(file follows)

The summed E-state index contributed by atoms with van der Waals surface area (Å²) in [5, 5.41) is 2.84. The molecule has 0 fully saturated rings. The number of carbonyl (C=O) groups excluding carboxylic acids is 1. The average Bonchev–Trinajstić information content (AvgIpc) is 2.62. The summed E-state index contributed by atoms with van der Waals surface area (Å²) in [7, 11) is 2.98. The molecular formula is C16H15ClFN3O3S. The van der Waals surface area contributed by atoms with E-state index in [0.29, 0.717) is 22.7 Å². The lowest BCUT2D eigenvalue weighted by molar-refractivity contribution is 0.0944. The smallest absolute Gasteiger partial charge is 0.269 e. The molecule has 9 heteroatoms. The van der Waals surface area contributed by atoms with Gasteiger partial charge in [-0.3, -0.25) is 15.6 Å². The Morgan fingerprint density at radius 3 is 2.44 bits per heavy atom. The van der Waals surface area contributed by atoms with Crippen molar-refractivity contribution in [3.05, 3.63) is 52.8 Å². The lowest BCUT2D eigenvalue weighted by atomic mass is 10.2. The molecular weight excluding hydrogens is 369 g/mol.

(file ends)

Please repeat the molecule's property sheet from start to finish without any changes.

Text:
The summed E-state index contributed by atoms with van der Waals surface area (Å²) in [5, 5.41) is 2.84. The molecule has 0 fully saturated rings. The number of carbonyl (C=O) groups excluding carboxylic acids is 1. The average Bonchev–Trinajstić information content (AvgIpc) is 2.62. The summed E-state index contributed by atoms with van der Waals surface area (Å²) in [7, 11) is 2.98. The molecular formula is C16H15ClFN3O3S. The van der Waals surface area contributed by atoms with E-state index in [0.29, 0.717) is 22.7 Å². The lowest BCUT2D eigenvalue weighted by molar-refractivity contribution is 0.0944. The smallest absolute Gasteiger partial charge is 0.269 e. The molecule has 9 heteroatoms. The van der Waals surface area contributed by atoms with Gasteiger partial charge in [-0.3, -0.25) is 15.6 Å². The Morgan fingerprint density at radius 3 is 2.44 bits per heavy atom. The van der Waals surface area contributed by atoms with Crippen molar-refractivity contribution in [3.05, 3.63) is 52.8 Å². The lowest BCUT2D eigenvalue weighted by atomic mass is 10.2. The molecular weight excluding hydrogens is 369 g/mol.